Mike Gianoni, CEO of Charleston, SC-based Blackbaud, is this week’s guest executive for DIG SOUTH’s “Five for the Tribe.” Gianoni dug into questions about his career, his take on tech companies doing business in the South, and much more.
- Describe your company and describe your clients/customers. What does “a day in the life” look like?
Blackbaud is the world’s leading cloud software company powering social good. We help social good organizations drive their missions with technology and data. Our customers include nonprofits, foundations, companies, education institutions, healthcare organizations, and the individual change agents who support them.
As CEO, there really are no two days that look the same for me. Typically, I wake up early and begin my day with a workout and coffee, and I start working around 7:00. The time of year usually drives my agenda. I hold monthly meetings with my direct staff and meet with our board of directors and our investors every quarter. Right now, I’m getting ready for bbcon, our annual tech conference that’s focused on building a better world (which, by the way, is virtual and free to attend, so check it out). As we’re approaching the end of the year, I’m focused on budgets and planning priorities for 2022, as well as looking ahead at our company’s three-year strategic and financial plans. I hold regular customer meetings and gather feedback on our products so we can innovate further. I meet one-on-one with different people across the business so that I can stay tuned in to the whole company. I also have a strong focus on our people and culture. I co-chair Blackbaud’s Global Diversity and Inclusion council and our ESG (environment, social and governance) committee, both of which are focused on making Blackbaud a great company to work for, and a company that gives back.
I enjoy sailing when I get a chance!
- How can the DIG NATION tribe help you most? What do you need and what can you share with the community?
Blackbaud’s vision is to power an Ecosystem of Good® that builds a better world. We’re always looking for top talent to join our team and help grow our company. We’re also looking to tap into the community and actively connect with people and causes. When we work together as a community, we can create more impact and help good take over. A great example of that is Blackbaud’s Social Good Startup Program—a tech accelerator for startups that are creating innovative products for mission-based organizations. Through the program, Blackbaud fosters startups that extend or complement our solutions and bring more value to our customers. We accept applications on a rolling basis, and our next cohort will launch in January 2022.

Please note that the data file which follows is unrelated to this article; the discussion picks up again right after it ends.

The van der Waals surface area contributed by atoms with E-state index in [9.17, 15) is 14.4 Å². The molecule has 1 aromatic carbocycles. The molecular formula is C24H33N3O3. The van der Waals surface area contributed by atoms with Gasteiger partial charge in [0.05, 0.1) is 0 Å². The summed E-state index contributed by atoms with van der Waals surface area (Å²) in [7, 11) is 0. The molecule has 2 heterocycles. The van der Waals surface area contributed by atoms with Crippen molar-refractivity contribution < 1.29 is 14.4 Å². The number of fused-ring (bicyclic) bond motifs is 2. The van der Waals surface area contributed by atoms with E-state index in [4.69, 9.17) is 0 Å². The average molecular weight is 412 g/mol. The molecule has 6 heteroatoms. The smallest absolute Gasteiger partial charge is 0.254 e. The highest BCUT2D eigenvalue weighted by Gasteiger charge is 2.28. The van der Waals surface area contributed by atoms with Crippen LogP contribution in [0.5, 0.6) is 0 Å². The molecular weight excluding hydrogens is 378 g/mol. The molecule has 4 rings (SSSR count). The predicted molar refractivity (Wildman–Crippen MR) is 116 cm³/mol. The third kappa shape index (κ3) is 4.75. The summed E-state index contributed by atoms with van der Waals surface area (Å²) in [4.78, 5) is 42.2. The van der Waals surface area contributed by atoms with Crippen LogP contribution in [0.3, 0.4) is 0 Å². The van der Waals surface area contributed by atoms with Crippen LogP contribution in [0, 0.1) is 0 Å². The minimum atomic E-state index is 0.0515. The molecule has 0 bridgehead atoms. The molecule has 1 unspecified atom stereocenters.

We also have many employees that sit on startup boards, so we’re always interested in connecting, building community, and keeping an ear to the ground for the next innovation. We hope to continue growing tech in the region.
- How does the South (or your city) stack up as a place to work, grow or launch a company? What does the region need more or less of and how would you change it?
It’s an interesting question to consider with the changes we’re seeing in this new, virtual world. We’ve witnessed the pandemic break down geographical silos. With virtual work, you can have people on the west coast working for companies in the South, or a company in the Mid-West employing people from the South for example. Companies—Blackbaud included—are now looking less at location and more at talent. This opens a world of opportunity, and I think Charleston and our greater region will benefit from this disassociation of jobs and zip codes. The area is already known as a great place to visit, a great place to live and a great place for families. Now, we can also be more broadly recognized as a place for tech and innovation. There’s no longer a stigma that people interested in tech have to move away for jobs, and I think that will create an even richer environment for the South to cultivate both talent and companies.
- Describe your earliest, best or worst memory of using technology. Or, project what year we will finally have flying personal vehicles and what yours will look like.
I was in engineering school during the PC revolution. I watched Microsoft and Apple take off and was an early user of those products. To see technology unfold in this way, in parallel with my own career, has been such an inspiring experience. When I look back at all that I’ve been able to witness just during my time in the industry, it gives me so much hope for what technology will be able to accomplish in the future. And when we connect that technology to social good and impact, then we’re really making a difference. What better field to be in?
As for flying cars, I think we need to figure out driverless cars first!
- How would you react to being stuck in an elevator with Elon Musk and what would you ask him?
Elon Musk is such an impressive leader. He’s a founder, a scientist, and an inventor. It’s so rare to see an individual do what Elon Musk has done—and across multiple industries at that, from PayPal to Tesla, SolarCity and SpaceX. He’s at a PhD level in rocket science without going to school for it—what other CEO has done that? If I were in an elevator with him, I’d ask what his next company is going to be.